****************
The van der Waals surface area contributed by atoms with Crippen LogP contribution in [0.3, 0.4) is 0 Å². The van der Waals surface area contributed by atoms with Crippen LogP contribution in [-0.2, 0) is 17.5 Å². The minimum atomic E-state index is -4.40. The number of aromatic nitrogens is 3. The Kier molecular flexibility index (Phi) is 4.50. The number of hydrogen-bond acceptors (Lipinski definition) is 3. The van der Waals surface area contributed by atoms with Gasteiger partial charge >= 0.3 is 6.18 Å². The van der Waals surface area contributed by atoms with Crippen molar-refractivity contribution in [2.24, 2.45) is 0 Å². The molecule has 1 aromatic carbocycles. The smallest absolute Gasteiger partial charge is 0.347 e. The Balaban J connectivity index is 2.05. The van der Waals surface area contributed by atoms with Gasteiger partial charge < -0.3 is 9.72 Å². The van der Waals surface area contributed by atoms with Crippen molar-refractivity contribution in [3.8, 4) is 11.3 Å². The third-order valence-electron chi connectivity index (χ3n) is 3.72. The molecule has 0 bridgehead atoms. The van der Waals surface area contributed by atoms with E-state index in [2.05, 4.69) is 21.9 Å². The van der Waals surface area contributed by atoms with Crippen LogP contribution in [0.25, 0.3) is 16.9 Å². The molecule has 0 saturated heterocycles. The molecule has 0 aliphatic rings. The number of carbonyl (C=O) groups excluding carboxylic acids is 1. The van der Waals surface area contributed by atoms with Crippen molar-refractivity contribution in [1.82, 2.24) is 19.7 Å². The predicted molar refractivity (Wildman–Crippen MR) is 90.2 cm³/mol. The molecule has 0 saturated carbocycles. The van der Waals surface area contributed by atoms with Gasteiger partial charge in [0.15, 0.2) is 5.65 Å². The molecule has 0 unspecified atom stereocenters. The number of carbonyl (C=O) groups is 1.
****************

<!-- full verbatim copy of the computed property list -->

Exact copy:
The van der Waals surface area contributed by atoms with Crippen LogP contribution in [0.3, 0.4) is 0 Å². The van der Waals surface area contributed by atoms with Crippen LogP contribution in [-0.2, 0) is 17.5 Å². The minimum atomic E-state index is -4.40. The number of aromatic nitrogens is 3. The Kier molecular flexibility index (Phi) is 4.50. The number of hydrogen-bond acceptors (Lipinski definition) is 3. The van der Waals surface area contributed by atoms with Gasteiger partial charge >= 0.3 is 6.18 Å². The van der Waals surface area contributed by atoms with Crippen molar-refractivity contribution in [2.24, 2.45) is 0 Å². The molecule has 1 aromatic carbocycles. The smallest absolute Gasteiger partial charge is 0.347 e. The Balaban J connectivity index is 2.05. The van der Waals surface area contributed by atoms with Gasteiger partial charge < -0.3 is 9.72 Å². The van der Waals surface area contributed by atoms with Crippen molar-refractivity contribution in [3.8, 4) is 11.3 Å². The third-order valence-electron chi connectivity index (χ3n) is 3.72. The molecule has 0 bridgehead atoms. The van der Waals surface area contributed by atoms with E-state index in [2.05, 4.69) is 21.9 Å². The van der Waals surface area contributed by atoms with Crippen LogP contribution in [0.25, 0.3) is 16.9 Å². The molecule has 0 saturated heterocycles. The molecule has 0 aliphatic rings. The number of carbonyl (C=O) groups excluding carboxylic acids is 1. The van der Waals surface area contributed by atoms with Crippen molar-refractivity contribution in [1.82, 2.24) is 19.7 Å². The predicted molar refractivity (Wildman–Crippen MR) is 90.2 cm³/mol. The molecule has 0 saturated carbocycles. The van der Waals surface area contributed by atoms with Gasteiger partial charge in [0.15, 0.2) is 5.65 Å². The molecule has 0 unspecified atom stereocenters. The number of carbonyl (C=O) groups is 1.